I've been experimenting with making different kinds of lists, separating by different types of responsibilities (work, fun, not so fun) and prioritizing things differently, like, don't wait until you've paid all your bills to exercise. Get the exercise done first, because it helps with concentration and then do the other thing. Finally, I've been better at noticing when I'm distracted and have been trying to stay on task. And better at understanding some of the causality, like X makes me anxious and Y makes me anxious, so, if I do them both I need to give myself a break after because I"m just NEVER going to be able to get the third thing done without a break

Some weeks I'm great at it and other weeks (this week), I'm all over the place.

Hi Boingel1234, thanks for the response. It's good to know that meditation helps, although I find it hard to meditate because my mind wanders. But I will have to try it out - I'm willing to try anything that will help me stick to a routine. Good luck with you as well!

Hi Portia , I totally understand that challenge because it’s happening to me all the time , however you will find that the correct meditation is expecting this to happen and most of the people who find meditation not to work is exactly because of the reason that they try to fight the wondering of the mind and that of course doesn’t work. If I can summarise , a state of meditation isn’t something you achieve but rather something discover. Let you mind wonder , however have the conscience that’s it’s only a thought and you can always come back to yourself. I strongly recommend headspace app and try the illustration it explains it very clearly. Good luck.

Everyone’s mind wanders when they meditate. That’s completely normal. The moment of mindfulness is noticing when your mind has wandered off and gently bringing it back, without judgement. You will do this over and over again. It takes lots of practice, like any skill. I’ve been practicing for years, and my mind still wanders, but I do find it helps me to be more present and to pause before reacting. I find guided meditations easier because it gives me something to focus on besides breathing. There are tons of apps out there with guided meditations. Insight Timer is a good one. Calm is another, but it’s subscription based (there are some free ones you can try, though, to see if you like it).

I love Headspace!

Look in YouTube “How ADHD” this girl gives you a strategies very good. The Pomodoro strategy is really good, the10 minute start, meditation , omega 3,

Hi Portia, I am 56 and also am more recently diagnosed (in July). I began Vyvanse 6 weeks ago. It's been a rollercoaster ride, but I'm finally adjusting and may finally have a workable dose. I also have a therapist who specializes in adult ADHD. He helps me come to grips with being ok with being me. It isn't easy wiping away a lifetime of being made to feel there is something wrong with me. I am a lifelong student. If it weren't for systems I already had (was taught by a very patient set of grandparents that realized what worked for my siblings wasn't going to work for me) I think I'd be in the nut house right now. I use timers a lot. I set one for 15 min before I actually need to do something and when it goes off i set it for 10 min later so i can wrap up what i'm working on. I set a timer to remind me to begin things, to take a break from them, to eat, to get ready for bed.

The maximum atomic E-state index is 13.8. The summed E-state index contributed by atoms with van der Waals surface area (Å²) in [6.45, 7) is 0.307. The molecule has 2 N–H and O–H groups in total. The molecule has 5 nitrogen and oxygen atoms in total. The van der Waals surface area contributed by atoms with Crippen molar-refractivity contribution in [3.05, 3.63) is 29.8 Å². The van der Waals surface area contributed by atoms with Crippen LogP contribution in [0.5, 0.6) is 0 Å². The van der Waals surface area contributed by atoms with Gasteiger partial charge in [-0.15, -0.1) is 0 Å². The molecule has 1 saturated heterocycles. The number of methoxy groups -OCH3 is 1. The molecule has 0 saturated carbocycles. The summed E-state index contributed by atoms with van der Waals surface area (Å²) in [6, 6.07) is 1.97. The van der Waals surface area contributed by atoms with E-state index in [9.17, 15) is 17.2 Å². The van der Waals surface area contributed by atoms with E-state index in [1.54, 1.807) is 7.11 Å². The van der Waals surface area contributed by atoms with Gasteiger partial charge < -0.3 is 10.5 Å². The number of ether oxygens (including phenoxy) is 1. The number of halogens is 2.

For assignments, I can get so overwhelmed if I try to see it as a whole. I use the timer to start my brain thinking about what it is i need to accomplish with the assignment. I set it for 15 minutes and review the assignment. Then I figure out what the first thing I need to do is, and don't think about what else needs to be done until I get that first part completed.

I use a Franklin Planner and I break my school assignments into pieces. I do the same with chores and errands. And I double however much time i think something it going to take to get done. I also try not to schedule a full day of errands or cleaning or anything else because too much on my calendar can be extremely overwhelming and frustrating. I try to stick with 3 have to do and 3 should do items.

I don't know if any of that is helpful to you. While the ADHD brain works differently from a neuro-typical one, none of us are the same. There are things I've been researching since July to try to figure out how to accomplish (like meal planning and cooking) and I still haven't found what works for me.

Hi Portia_pine,

So glad you've had this realization now. I am 51 and just diagnosed this month after a degree, a professional designation and so many feelings of failure. I am also looking for tips to focus and get things done!

Great advice given above regarding exercise (try the 10 minute timer here and go for a quick walk), using a daily planner (paper works better for me just so not getting sucked into rabbit holes), music while I work to help with focus (YouTube/Spotify have free music you can listen to - chill out works for me), and meditation (I liked the book 8 Minute Meditation by Victor Davich. It is only 8 minutes/day and you are guided through a different meditation each week so you can see what you like or what works better).

One last suggestion - while waiting for your assessment, go though the symptoms and executive functions and write down examples of when you've exhibited it.

Good luck with the slog!